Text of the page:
Q: I have not updated my resume in over 20 years. It will take a lot of work. I do have an updated LinkedIn profile. Is that a reasonable substitute? Do employers still review resumes? Resumes seem old-fashioned to me.
A: Employers still often request resumes. An updated LinkedIn profile is great, but it is not a substitute for a resume. If you have a current LinkedIn profile, you should have most of the content for an updated resume. You would need to take time to format and organize a current revision.
Why do employers like resumes?
- It demonstrates how you perceive your work history and professional capabilities. If you have omitted a role, that is a yellow flag. If you have embellished your results or accomplishments, that is a yellow flag. “Factual but flattering” is how I often describe a strong resume.
- It gives the reviewer some insight as to how you organize and approach a written document. A resume is a part of your pitch. You are hoping that your resume is one of the documents which helps you receive an offer from an employer. Hence, the resume. The resume should be custom tailored to the role of interest, if possible. It is often the first glimpse of who you are as a candidate.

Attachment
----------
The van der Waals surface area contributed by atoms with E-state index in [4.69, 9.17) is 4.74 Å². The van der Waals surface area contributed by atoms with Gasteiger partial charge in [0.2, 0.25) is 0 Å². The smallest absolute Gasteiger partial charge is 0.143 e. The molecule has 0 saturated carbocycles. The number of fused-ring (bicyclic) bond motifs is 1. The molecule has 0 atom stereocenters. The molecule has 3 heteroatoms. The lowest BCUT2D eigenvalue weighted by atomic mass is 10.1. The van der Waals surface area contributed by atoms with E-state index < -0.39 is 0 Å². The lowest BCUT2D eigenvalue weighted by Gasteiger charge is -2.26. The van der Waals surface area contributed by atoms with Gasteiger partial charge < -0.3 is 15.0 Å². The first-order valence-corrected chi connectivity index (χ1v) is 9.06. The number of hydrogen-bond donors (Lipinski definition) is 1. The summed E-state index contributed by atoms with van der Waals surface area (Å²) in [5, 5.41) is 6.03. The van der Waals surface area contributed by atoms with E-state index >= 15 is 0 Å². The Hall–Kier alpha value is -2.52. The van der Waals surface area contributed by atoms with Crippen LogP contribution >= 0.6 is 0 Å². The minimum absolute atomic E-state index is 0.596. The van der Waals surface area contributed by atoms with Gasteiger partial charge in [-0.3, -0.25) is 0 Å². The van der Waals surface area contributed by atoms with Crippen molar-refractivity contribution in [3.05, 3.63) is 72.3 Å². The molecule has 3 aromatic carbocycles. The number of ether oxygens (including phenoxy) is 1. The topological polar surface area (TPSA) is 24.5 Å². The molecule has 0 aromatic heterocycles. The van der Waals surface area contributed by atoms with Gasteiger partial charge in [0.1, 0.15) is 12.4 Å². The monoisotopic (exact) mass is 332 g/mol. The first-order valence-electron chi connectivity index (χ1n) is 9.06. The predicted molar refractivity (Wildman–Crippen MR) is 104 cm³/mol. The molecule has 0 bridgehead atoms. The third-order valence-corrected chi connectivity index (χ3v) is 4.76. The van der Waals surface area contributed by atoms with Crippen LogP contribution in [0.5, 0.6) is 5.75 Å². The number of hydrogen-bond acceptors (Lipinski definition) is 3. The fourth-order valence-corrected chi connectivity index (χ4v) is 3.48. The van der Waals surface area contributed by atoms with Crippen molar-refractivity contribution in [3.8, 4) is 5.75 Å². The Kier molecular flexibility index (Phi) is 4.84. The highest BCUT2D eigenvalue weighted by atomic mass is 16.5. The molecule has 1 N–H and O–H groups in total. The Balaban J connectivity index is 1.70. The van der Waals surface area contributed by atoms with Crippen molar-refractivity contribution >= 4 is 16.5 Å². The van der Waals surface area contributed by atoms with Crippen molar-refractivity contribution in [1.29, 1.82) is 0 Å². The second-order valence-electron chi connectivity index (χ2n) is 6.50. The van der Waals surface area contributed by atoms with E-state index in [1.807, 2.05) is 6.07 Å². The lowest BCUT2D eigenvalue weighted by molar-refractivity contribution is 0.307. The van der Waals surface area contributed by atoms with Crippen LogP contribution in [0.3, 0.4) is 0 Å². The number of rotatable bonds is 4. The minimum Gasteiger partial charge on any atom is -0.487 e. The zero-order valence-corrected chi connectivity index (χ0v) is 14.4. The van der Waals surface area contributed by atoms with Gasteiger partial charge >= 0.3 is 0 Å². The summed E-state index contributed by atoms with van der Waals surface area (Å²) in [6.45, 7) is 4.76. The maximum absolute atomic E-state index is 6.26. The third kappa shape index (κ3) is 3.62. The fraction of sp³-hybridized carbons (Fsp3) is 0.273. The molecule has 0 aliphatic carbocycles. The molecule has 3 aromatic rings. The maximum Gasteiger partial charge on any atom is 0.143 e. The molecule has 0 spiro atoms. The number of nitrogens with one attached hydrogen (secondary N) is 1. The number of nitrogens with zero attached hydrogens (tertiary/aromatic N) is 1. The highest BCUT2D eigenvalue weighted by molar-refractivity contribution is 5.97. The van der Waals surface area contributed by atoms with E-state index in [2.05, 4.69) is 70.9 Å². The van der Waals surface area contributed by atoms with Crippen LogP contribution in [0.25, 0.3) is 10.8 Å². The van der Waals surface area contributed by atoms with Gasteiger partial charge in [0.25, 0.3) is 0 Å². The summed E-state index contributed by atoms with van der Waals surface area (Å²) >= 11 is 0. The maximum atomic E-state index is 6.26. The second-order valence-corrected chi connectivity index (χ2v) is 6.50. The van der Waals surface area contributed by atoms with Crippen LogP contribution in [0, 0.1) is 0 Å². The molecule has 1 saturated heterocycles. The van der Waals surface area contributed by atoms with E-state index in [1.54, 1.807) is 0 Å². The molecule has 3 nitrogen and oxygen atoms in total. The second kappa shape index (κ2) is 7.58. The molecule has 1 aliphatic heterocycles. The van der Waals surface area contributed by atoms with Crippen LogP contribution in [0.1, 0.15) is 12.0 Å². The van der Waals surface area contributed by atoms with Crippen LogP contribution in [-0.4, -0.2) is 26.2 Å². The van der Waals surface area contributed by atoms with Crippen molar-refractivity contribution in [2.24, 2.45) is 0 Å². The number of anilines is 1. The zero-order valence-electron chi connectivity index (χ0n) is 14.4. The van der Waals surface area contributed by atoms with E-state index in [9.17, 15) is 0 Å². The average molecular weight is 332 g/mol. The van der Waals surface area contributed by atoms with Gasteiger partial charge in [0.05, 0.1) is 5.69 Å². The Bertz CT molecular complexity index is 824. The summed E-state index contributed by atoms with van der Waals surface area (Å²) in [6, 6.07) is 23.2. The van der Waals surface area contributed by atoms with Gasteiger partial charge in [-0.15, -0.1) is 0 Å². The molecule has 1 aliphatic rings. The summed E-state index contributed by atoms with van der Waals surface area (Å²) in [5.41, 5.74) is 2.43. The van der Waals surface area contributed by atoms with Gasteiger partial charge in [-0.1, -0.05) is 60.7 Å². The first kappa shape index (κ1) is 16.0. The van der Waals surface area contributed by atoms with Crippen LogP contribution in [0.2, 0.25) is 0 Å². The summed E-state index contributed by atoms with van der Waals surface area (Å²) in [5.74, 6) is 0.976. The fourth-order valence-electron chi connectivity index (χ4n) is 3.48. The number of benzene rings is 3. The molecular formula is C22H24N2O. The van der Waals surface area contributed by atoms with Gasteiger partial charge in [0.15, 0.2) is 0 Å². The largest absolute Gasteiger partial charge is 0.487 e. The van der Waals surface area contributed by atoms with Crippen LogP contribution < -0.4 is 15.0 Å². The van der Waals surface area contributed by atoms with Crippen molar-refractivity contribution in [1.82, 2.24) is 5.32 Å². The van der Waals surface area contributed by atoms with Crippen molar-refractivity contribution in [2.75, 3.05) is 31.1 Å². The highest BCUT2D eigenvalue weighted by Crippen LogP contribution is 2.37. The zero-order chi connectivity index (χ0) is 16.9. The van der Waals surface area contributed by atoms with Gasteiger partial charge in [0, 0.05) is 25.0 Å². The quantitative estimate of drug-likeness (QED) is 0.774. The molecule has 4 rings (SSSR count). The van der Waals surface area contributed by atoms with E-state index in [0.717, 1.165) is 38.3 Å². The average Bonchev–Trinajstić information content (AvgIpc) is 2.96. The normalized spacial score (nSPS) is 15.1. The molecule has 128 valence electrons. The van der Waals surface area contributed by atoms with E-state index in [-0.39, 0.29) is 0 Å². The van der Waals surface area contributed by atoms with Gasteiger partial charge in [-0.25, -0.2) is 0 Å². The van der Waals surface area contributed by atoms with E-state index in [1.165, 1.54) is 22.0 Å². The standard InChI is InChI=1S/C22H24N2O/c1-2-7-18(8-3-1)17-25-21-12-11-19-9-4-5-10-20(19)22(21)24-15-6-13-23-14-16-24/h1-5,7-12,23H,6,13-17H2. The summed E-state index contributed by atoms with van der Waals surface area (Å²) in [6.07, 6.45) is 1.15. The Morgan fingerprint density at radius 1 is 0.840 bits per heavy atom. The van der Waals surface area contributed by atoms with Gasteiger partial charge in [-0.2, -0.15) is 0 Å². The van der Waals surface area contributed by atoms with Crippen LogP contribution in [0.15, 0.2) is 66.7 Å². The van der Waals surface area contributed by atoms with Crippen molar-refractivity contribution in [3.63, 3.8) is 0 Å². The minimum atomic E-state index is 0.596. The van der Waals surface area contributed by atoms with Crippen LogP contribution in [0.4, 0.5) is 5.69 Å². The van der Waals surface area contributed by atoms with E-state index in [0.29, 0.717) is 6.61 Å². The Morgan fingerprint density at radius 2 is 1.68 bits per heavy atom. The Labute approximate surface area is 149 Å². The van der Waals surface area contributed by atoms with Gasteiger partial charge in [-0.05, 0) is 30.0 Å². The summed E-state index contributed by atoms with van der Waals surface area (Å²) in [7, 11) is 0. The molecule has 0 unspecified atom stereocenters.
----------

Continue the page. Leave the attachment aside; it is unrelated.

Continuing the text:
- It should be formatted in a logical and legible way. It should not include every achievement in your background. It should focus on your accomplishments and results.
- No typos or spelling errors are ever permitted. I still see manger frequently on resumes. Spell check does not catch all typos!
- Twenty years ago, sometimes candidates would add personal details. While interesting, these details can sometimes signal a candidate who has not kept current with contemporary resume conventions. Remove any reference to “married, member of the ABC Church, three children, two dogs, etc.”
Finally, I recommend reviewing your resume annually. I critique my personal resume every January. I rarely get asked for a copy of my resume, but it is an uncertain world. I would rather edit it annually than have to capture relevant information every few years. I recommend that same process for a LinkedIn profile. Review it at least annually, if not more often. Once you have a current version, don’t let another 20 years pass before at least giving it a cursory review!